Nicaragua is certainly not the first place that comes to mind for a luxury travel vacation, even when you narrow it down to Central America. It's a poor country with a tourism infrastructure that is far behind that of its neighbors. This is a tourist destination on the rise though, which appeals to a lot of people trying to get away from the tried and true (and the tour buses that come with the familiar.)
Nicaragua has gotten a lot of positive press in the past few years, with some likening it to Puerto Vallarta in the 1950s or Costa Rica in the 1970s. Things will take off here eventually, but it takes time for the word to get out. Forward-looking investors are opening inns and restaurants at a rapid pace, especially in the colonial city of Granada, and intrepid vacation and retirement home buyers are snatching up property they know is easily going to double or triple in value eventually. Tourism is growing by double-digit percentages each year and new businesses are popping up to meet the new demand. Positive word of mouth is spreading and the richest family in Nicaragua in funding the biggest beach tourism and real estate development ever—a positive vote of confidence.
For now though, this country is a place to experience nature and go on adventures without the crowds—but without a whole lot of coddling. The same things that draw millions to visit Costa Rica are also easy to find in Nicaragua: endless beaches, dramatic volcanoes, tropical jungles, and hundreds of exotic bird species. Plus there are some things Costa Rica doesn't really have: colonial architecture and a huge lake with a volcanic island in the middle.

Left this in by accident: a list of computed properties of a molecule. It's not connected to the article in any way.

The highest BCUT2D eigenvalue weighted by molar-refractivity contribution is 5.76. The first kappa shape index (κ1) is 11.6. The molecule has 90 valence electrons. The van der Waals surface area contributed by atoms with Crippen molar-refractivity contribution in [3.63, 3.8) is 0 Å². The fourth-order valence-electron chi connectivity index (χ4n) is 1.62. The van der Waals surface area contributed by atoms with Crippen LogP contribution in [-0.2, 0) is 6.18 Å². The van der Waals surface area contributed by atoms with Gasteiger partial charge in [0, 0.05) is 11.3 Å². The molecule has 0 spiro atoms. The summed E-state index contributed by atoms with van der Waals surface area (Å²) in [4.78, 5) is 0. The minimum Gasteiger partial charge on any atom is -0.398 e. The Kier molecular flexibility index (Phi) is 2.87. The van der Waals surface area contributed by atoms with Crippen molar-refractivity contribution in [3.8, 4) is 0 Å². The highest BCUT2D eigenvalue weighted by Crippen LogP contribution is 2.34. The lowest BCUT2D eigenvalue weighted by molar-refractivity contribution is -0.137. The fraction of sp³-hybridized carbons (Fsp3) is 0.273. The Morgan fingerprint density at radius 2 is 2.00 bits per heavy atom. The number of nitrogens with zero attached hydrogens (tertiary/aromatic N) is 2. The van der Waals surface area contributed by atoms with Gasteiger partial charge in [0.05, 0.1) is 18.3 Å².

Although Nicaragua is roughly the size of New York State, most of it is undeveloped. Foreign visitors mostly gravitate to Granada, León, and Ometepe Island, with some explorers venturing beyond to the Indio Maíz Biological Reserve or coffee country. Beaches on opposite sides of the country get the bulk of the tourists: the Corn Islands in the Caribbean and San Juan del Sur on the Pacific. In other spots you can stroll down an empty beach for miles without seeing another person.
The government of Nicaragua has aggressively wooed foreign tourism investment and has put a lot of effort into making it easier to travel from place to place. However, there's still a long way to go. Don't expect any true five-star hotels and you won't find anything close to gourmet food outside Granada and Managua except in top resorts. Instead, expect all the natural wonders that Nicaragua's neighbors have to offer—and then some.
Luxury Hotels in Nicaragua
Laid-back Living in Granada, Nicaragua